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Is Roger Ailes Lurking at Your Firm?

The Careerist

August 22, 2016

Roger-ailesWere you truly that shocked about the allegation that CEO Roger Ailes hit up Fox News anchor Gretchen Carlson and other female employees for sex?

I think that might depend on how old you are. Though Ailes's alleged behavior lacked finesse even by the antiquated standards of the 1980s, I bet many women in the pre-Antia Hill era experienced or witnessed some icky stuff that would be considered unthinkable today. (Ailes resigned recently, after the network hired Paul Weiss Rifkind Wharton & Garrison to investigate the allegations.)

I know I've experienced my share as an associate—like the partner who kissed me on the lips after a night out with clients. And so have some of my peers—like my friend Cheryl who was regularly followed home by a partner after work.

Did any of us complain? Of course not. Back then, there was no recourse. No women or diversity groups at firms. Not even an HR manager.

Now that we live in a much more enlightened age, is the heavy-handed type of harassment that Ailes allegedly practiced still alive?

"From everything I've heard from women in the current workplace, the answer is, thankfully, no," says Helen Wan, the author of The Partner Track, and a former lawyer at Paul Weiss and Time, Inc. "Not a lot of people seem to encounter that level of behavior any more."

Maybe not in Big Law, agrees Kamee Verdrager, who's suing Mintz, Levin, Cohn, Ferris, Glovsky and Popeo, for sexual discrimination. "I think the days of the movie 9 to 5 and patting someone on the butt out in the open are over," she says, "but I also think there is a huge disparity along socioeconomic and educational lines.

Which is not to say that sexual harassment is dead in polite places like firms or corporations; it's just a lot more subtle. "Lawyers are so cover-your-ass that they would never say something that they could be nailed on," says a female associate at a law firm. "But some are still creepy." And "creepy," chauvinistic behavior still goes unpunished, particularly if it's a partner who's engaging in it, she says.

Part of the reason bad behavior by powerful men continues is that women are reluctant to report it—and for good reason. Stanford Law School professor Deborah Rhode writes in Harvard Business Review:

Research in What Women Want indicates that only about 5-15 percent of victims formally complain of harassment and only 3 percent of cases end up in litigation. Major barriers to reporting include guilt, shame, fears of retaliation, concerns about loss of privacy, and doubts that an effective response will be forthcoming.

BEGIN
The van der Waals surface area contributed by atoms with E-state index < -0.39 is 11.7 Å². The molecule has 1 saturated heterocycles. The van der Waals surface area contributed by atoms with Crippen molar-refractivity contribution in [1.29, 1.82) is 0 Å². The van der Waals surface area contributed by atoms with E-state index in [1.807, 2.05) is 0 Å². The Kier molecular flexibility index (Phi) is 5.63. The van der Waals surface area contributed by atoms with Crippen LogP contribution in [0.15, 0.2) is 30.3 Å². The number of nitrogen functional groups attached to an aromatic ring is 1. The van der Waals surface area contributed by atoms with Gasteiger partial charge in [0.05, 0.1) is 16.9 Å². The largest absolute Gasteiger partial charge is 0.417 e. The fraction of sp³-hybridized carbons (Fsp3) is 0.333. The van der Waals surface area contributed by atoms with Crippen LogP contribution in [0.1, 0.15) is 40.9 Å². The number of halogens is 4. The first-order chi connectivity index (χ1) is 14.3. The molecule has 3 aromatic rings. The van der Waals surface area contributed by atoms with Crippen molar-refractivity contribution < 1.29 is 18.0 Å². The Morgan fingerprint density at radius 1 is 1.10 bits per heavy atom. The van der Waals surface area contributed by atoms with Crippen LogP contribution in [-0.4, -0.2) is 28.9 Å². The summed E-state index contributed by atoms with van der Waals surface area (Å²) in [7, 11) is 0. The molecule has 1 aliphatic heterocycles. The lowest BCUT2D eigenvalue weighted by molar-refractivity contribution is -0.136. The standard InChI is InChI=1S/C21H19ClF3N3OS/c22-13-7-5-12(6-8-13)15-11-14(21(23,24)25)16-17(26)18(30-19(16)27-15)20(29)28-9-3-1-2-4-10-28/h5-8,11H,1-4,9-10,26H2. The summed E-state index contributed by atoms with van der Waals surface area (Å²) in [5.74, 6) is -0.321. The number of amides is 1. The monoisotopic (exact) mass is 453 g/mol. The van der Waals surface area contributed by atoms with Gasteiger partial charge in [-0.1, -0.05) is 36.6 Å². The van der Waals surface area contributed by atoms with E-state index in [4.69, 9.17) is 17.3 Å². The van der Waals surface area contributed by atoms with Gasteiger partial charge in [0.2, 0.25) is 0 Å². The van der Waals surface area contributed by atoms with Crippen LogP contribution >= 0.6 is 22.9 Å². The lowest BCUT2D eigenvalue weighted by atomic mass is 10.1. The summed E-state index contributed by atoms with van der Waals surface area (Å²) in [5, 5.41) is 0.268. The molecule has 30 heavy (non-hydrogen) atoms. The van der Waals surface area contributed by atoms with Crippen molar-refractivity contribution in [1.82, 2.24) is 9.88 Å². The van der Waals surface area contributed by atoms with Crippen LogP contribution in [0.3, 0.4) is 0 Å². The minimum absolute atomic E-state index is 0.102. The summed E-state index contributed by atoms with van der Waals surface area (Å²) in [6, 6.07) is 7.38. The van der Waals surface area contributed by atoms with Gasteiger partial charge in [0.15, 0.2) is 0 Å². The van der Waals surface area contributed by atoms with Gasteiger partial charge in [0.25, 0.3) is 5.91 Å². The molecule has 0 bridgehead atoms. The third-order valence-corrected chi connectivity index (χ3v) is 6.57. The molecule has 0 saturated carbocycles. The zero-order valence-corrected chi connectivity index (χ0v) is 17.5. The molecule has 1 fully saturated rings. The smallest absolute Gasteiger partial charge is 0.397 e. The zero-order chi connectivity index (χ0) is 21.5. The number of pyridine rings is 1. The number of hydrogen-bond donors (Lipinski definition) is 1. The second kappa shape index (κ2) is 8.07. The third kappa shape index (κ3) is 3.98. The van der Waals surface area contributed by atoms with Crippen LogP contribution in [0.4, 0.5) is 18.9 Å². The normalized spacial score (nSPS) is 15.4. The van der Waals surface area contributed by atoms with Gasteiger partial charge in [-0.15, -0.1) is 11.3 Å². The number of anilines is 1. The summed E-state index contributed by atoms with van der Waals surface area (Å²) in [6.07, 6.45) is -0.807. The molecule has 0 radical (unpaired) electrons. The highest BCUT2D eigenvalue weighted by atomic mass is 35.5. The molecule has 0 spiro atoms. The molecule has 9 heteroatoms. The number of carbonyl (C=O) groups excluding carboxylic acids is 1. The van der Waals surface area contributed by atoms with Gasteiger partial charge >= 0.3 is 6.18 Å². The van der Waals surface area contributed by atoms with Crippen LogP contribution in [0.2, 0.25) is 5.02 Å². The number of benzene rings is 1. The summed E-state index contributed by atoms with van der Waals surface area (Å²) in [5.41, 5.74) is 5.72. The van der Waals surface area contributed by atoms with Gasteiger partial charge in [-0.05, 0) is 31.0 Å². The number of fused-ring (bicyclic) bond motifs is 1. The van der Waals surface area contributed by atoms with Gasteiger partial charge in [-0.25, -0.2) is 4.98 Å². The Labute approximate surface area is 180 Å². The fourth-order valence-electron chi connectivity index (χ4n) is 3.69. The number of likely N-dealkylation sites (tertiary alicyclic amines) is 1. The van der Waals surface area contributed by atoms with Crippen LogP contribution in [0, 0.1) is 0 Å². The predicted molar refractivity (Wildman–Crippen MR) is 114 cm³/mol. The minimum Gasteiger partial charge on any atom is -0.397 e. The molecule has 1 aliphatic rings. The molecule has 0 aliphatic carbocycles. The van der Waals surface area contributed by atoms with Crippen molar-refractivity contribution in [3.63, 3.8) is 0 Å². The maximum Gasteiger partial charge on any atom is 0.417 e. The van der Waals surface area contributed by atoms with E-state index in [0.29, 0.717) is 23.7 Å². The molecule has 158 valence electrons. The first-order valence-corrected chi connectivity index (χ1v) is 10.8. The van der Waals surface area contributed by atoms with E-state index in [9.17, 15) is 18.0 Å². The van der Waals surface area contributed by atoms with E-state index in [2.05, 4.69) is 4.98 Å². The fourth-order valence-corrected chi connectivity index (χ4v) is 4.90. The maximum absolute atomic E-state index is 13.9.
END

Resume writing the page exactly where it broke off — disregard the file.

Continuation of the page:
Gretchen Carlson faced criticisms and retaliation when she raised her accusations against Ailes. She was labeled a bitter employee. Plus, prominent female Fox personalities lined up to support Ailes, rebutting her accusations. Carlson ultimately prevailed because so many other women joined in levying similar charges against Ailes, including Fox star anchor Megyn Kelly, writes Rhode.

So what happens if you're the lone voice? Well, the odds are much more daunting. Verdrager, for one, has been fighting Mintz Levin for over seven years.

Remember Donald Trump's response to the Ailes mess? Asked about what should be done if his daughter Ivanka were sexually harassed at work, Trump answered that he thought she should get out and find another job. 

That response was criticized for putting the onus on the woman to bury the hatchet and move on. It was certainly unfair, and it missed the point.

But is it a more practical response?

 vchen@alm.com

Comments

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The sad, but truthful reality...it probably is better to move on. I do not think women still have the voice they thought they would in the workplace or the voice they have is often not heard. Progress has been made...it's time to make more.

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About The Careerist

The Careerist takes an inside look at how lawyers shape their careers and manage their lives. The blog aims to dissect developments in the profession, provide useful information and advice, and give lawyers a platform to voice their views. The goal is to provide a fresh, provocative take on the state of lawyering.

About Vivia Chen

Vivia Chen

Vivia Chen, The Careerist's chief blogger, has been covering the business and culture of law firms for a decade. A former corporate lawyer, Chen is fascinated by those who thrive (as well as those who don't) in the legal profession. Her take: Success in the law (and life) doesn't always travel a linear path. If you have topics you'd like to discuss or information to share, contact her: VChen@alm.com

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